Well, if there’s one thing that WWE did successfully last night, it was that it created a buzz. It might not be a positive one, but it is a buzz.
For a long time now, Daniel Bryan has been considered the “internet darling” along with fellow former independent talents like CM Punk, Seth Rollins, and others. After paying his dues on the independent scene, Bryan took part in the failed Nexus angle (before being released for choking Justin Roberts) then came back and became a part of a comedy tag team of sorts with Kane, forming Team Hell No and holding the tag titles for a while.
But a funny thing has happened since then. Daniel Bryan got over. Big time over.
Arenas everywhere love chanting “Yes!” along with him. He gets a big pop every time he comes through the curtain. His offensive flurries are fun to watch and are generally crowd-pleasing. Last night in Pittsburgh, fans were on the edge of their seats waiting for Bryan to emerge through the curtain one more time to enter the Royal Rumble match after he and Bray Wyatt stole the show in the opening match.
That moment never came, and Pittsburgh let WWE know about it.
Hall of Famers Mick Foley and Jim Ross questioned the booking decision, with Foley threatening to throw a brick through his TV if Bryan didn’t enter and/or win the Rumble. Fans in Pittsburgh booed Batista (the eventual winner) and even (normally) fan favorite Rey Mysterio when he came out as the #30 entrant. The booing was bad enough that WWE didn’t show wide angle shots of Batista posing on the ropes after his victory and it’s said they adjusted the sound levels to help drown out the negative reaction.
But as I eat my lunch, I wonder if is this simply that fans want Bryan to be the man, or if is this a sign of a bigger problem in WWE?
Last night, the WWE World Heavyweight Championship was defended as well. Randy Orton, the champion, was successful in retaining his title against John Cena. During that match, Pittsburgh left both men have it. Chants ranging from “boring” to “you both suck” to “we want divas” rained down on these two men. Arguably, Orton and Cena have been the top men in WWE for quite some time now and their title match was good (albeit nothing spectacular).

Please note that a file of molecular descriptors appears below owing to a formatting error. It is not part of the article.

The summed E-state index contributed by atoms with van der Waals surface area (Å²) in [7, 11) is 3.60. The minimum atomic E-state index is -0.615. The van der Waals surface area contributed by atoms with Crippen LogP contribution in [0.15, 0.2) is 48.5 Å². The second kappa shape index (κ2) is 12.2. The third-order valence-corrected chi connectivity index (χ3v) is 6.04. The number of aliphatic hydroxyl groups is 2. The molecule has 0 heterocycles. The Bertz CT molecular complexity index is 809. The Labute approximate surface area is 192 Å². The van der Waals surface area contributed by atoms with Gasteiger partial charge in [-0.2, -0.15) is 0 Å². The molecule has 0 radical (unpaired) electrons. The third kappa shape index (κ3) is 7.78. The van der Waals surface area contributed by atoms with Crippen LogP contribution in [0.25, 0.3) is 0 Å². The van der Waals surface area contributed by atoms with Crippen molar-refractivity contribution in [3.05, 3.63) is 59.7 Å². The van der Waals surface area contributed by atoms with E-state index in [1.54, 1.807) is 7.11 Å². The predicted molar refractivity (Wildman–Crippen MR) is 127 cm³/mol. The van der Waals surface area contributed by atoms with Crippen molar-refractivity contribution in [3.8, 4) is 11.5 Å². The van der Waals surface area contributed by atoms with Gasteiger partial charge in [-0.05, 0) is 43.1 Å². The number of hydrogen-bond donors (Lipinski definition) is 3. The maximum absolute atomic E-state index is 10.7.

This is what hit me when I think back to last night: I think what fans are really looking for is change. Fresh faces. Something new and different.
Roman Reigns was cheered, even as The Shield’s heavy, as he made what seemed like an improbable run to the final pairing of the Rumble. The live crowd chanted for Bryan all night long. They even cheered Bray Wyatt’s attack on John Cena at the end of the title match. Perhaps they are tired of Randy Orton and John Cena. They only mildly cared about bringing back Batista (and last night threw him under the bus in only his second appearance back).
WWE right now feels like they’re in a transition period that they don’t know how to address. If you go back as many years as I do, it feels like the period in the late 80’s into the 90’s all over again. Vince continued to ride his “old stars” and didn’t take chances on his younger talent.
Today, John Cena, Randy Orton, Batista, and to some extent Triple H continue to be pushed heavily in the big picture. Younger talent like Dolph Ziggler, Daniel Bryan, Roman Reigns, and others remaining just below the surface. Fans are behind these younger talents, but Vince and Co. have yet to fully utilize their talents.
The only way Vince McMahon was willing to take a chance on his new talent back in the early 90’s was when the crowds completely turned on his veteran talents. Perhaps last night, Pittsburgh, PA truly sent a message to WWE that it’s time for Vince to take that chance, yet again.